© Nina MassekNina Massek (blogger and book author): The parent who sits and helps at home is always the bad cop. Homework just has to be done, that's how I know it. This is where this stress arises. I notice that my son is stuck with an English presentation and then I just tell him the sentence in English. Of course, this doesn't make any educational sense at all.

I would like the teachers to give us parents more advice on how we can help or what not to do. I find it hard to find that balance as a mother: what is laissez-faire, what is too much control?

I think homework is an extension of the fear that plagues many parents these days:

Now, in the fourth grade, we had the high school recommendation hysteria. Parents really want the next ticket: yes, my child can go to high school, yes, now it has passed the Abitur ...! There is a lot of serenity. I think that's a shame.

© scoyo

I would like to find more serenity. I try to get out of there, out of too much hysteria. Anyway, I want that too best education for my child get out. That is not always easy.

Peter Silbernagel:Parents cannot have this so-called serenity either. Because they cheer. Not only with homework, but also before class work. Unless the parents are a long way apart, but I don't think that's the norm. On the one hand, if parents do not want to do away with homework, then they do so out of the knowledge that they want the best for the children. You should learn something. Ideally, they should also achieve the status, as it is so nicely called, that we parents have achieved up to now.

But parents have to do that too bear with the children doing their homework on their ownOtherwise the homework makes no sense as a control, a review, a feedback for yourself.

2. Accept that homework can not always be fun

© Peter Silbernagel Peter Silbernagel: It is an illusion to believe that everyone learns from enthusiasm at any point in time, on any topic, in any phase of life.

There can also be motivation, there can be impetus, there can also be feedback that one has problems and difficulties, only it has to be talked about. Both with the parents and with the teachers.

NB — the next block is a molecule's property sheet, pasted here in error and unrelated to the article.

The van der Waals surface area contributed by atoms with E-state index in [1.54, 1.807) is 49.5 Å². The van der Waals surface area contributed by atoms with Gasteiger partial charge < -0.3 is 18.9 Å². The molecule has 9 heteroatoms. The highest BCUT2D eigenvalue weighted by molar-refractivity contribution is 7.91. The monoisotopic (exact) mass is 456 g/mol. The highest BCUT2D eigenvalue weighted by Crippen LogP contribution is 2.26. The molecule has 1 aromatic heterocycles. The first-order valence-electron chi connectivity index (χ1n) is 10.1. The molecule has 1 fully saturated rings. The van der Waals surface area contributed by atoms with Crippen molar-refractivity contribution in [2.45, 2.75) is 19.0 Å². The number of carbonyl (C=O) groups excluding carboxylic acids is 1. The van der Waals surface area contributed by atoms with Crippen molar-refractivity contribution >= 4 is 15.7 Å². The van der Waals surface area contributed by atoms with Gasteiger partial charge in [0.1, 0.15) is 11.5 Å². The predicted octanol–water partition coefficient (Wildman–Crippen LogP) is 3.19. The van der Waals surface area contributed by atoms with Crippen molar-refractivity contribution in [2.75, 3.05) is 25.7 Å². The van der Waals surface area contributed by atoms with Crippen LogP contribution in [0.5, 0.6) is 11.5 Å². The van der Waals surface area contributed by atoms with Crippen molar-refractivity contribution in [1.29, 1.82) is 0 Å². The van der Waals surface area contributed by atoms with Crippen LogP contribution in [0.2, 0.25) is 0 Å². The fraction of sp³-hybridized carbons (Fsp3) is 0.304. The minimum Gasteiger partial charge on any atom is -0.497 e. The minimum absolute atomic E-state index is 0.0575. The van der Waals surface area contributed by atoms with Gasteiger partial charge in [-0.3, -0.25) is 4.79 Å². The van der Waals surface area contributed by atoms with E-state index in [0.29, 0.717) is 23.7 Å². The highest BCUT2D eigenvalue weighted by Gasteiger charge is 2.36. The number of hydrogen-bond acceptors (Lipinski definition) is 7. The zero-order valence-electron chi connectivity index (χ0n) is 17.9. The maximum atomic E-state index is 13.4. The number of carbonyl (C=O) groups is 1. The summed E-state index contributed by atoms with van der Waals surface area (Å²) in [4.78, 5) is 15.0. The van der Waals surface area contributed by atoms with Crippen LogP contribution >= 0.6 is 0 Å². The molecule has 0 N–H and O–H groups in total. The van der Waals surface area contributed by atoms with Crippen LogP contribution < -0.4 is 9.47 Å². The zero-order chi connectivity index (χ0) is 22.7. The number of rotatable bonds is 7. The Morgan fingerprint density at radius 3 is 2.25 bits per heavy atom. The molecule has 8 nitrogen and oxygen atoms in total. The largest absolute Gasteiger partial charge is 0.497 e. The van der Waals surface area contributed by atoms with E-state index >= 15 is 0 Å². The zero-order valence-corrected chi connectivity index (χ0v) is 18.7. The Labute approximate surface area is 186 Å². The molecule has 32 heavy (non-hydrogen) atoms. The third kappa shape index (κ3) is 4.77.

The dawdling, the delay, the excuses, also inventing, certainly something that is also part of homework.

3. Take child seriously, acknowledge effort

Peter Silbernagel: I think it makes a lot of difference when parents value the willingness to deal with homework - even in situations where children reach their limits and “suffer” to a certain extent. When the parents support, not in the sense that they do their homework, but that they notice that you are trying, that you are trying hard, that you are kneeling down on something, that is extremely valuable for the children.

© Tonia von Gunten Tonia von Guten (parent and adult coach, author): Everyone has different limits. Parents should listen and talk to the child: “I notice that it seems like a lot for you.” Perhaps the child then says: “Yeah, that's okay, today it was a lot.” And then the parents can say: “Okay. Thank you for doing it anyway. ”Sometimes that's enough. You don't always have to pull out all the stops and change the whole system.

And learning works when the motivation comes from within, but of course also when the relationship is right. When a Child notices: "I'm ok the way I am, I have mistakes, maybe not so good at it, but I have to go through it now ”, then it does its homework much sooner than when it gets the feeling:“ I can't do it. And I can't be honest about it either. "